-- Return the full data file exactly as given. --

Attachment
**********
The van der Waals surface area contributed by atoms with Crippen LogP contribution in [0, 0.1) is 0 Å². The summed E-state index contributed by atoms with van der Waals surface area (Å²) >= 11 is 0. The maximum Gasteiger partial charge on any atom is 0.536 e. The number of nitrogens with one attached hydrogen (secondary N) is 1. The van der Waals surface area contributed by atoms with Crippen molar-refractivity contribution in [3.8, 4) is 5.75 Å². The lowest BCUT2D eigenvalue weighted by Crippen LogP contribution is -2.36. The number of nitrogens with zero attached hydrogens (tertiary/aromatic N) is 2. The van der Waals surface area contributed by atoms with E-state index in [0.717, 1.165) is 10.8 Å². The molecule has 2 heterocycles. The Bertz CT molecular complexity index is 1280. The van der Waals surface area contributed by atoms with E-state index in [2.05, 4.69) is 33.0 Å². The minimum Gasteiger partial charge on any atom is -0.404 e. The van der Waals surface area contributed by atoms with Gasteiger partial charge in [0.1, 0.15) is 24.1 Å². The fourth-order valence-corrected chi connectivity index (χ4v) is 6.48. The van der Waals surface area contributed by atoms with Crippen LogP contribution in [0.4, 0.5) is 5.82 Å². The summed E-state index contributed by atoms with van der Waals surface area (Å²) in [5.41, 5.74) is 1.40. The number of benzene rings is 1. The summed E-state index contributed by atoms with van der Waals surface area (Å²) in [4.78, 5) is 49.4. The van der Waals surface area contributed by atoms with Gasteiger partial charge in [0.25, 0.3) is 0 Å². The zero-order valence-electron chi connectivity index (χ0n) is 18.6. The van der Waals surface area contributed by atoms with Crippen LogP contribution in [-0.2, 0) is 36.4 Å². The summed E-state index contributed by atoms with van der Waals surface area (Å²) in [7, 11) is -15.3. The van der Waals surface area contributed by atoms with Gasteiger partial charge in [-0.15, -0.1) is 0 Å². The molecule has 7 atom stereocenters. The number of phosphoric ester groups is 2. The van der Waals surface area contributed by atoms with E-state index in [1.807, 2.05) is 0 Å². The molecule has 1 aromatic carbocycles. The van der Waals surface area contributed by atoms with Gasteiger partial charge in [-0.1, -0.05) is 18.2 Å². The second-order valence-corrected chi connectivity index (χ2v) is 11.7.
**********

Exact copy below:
The van der Waals surface area contributed by atoms with Crippen LogP contribution in [0, 0.1) is 0 Å². The summed E-state index contributed by atoms with van der Waals surface area (Å²) >= 11 is 0. The maximum Gasteiger partial charge on any atom is 0.536 e. The number of nitrogens with one attached hydrogen (secondary N) is 1. The van der Waals surface area contributed by atoms with Crippen molar-refractivity contribution in [3.8, 4) is 5.75 Å². The lowest BCUT2D eigenvalue weighted by Crippen LogP contribution is -2.36. The number of nitrogens with zero attached hydrogens (tertiary/aromatic N) is 2. The van der Waals surface area contributed by atoms with E-state index in [0.717, 1.165) is 10.8 Å². The molecule has 2 heterocycles. The Bertz CT molecular complexity index is 1280. The van der Waals surface area contributed by atoms with E-state index in [2.05, 4.69) is 33.0 Å². The minimum Gasteiger partial charge on any atom is -0.404 e. The van der Waals surface area contributed by atoms with Gasteiger partial charge in [0.1, 0.15) is 24.1 Å². The fourth-order valence-corrected chi connectivity index (χ4v) is 6.48. The van der Waals surface area contributed by atoms with Crippen LogP contribution in [0.4, 0.5) is 5.82 Å². The summed E-state index contributed by atoms with van der Waals surface area (Å²) in [5.41, 5.74) is 1.40. The number of benzene rings is 1. The summed E-state index contributed by atoms with van der Waals surface area (Å²) in [4.78, 5) is 49.4. The van der Waals surface area contributed by atoms with Gasteiger partial charge in [0.25, 0.3) is 0 Å². The zero-order valence-electron chi connectivity index (χ0n) is 18.6. The van der Waals surface area contributed by atoms with Crippen LogP contribution in [-0.2, 0) is 36.4 Å². The summed E-state index contributed by atoms with van der Waals surface area (Å²) in [7, 11) is -15.3. The van der Waals surface area contributed by atoms with Gasteiger partial charge in [-0.15, -0.1) is 0 Å². The molecule has 7 atom stereocenters. The number of phosphoric ester groups is 2. The van der Waals surface area contributed by atoms with E-state index in [1.807, 2.05) is 0 Å². The molecule has 1 aromatic carbocycles. The van der Waals surface area contributed by atoms with Gasteiger partial charge in [-0.1, -0.05) is 18.2 Å². The second-order valence-corrected chi connectivity index (χ2v) is 11.7.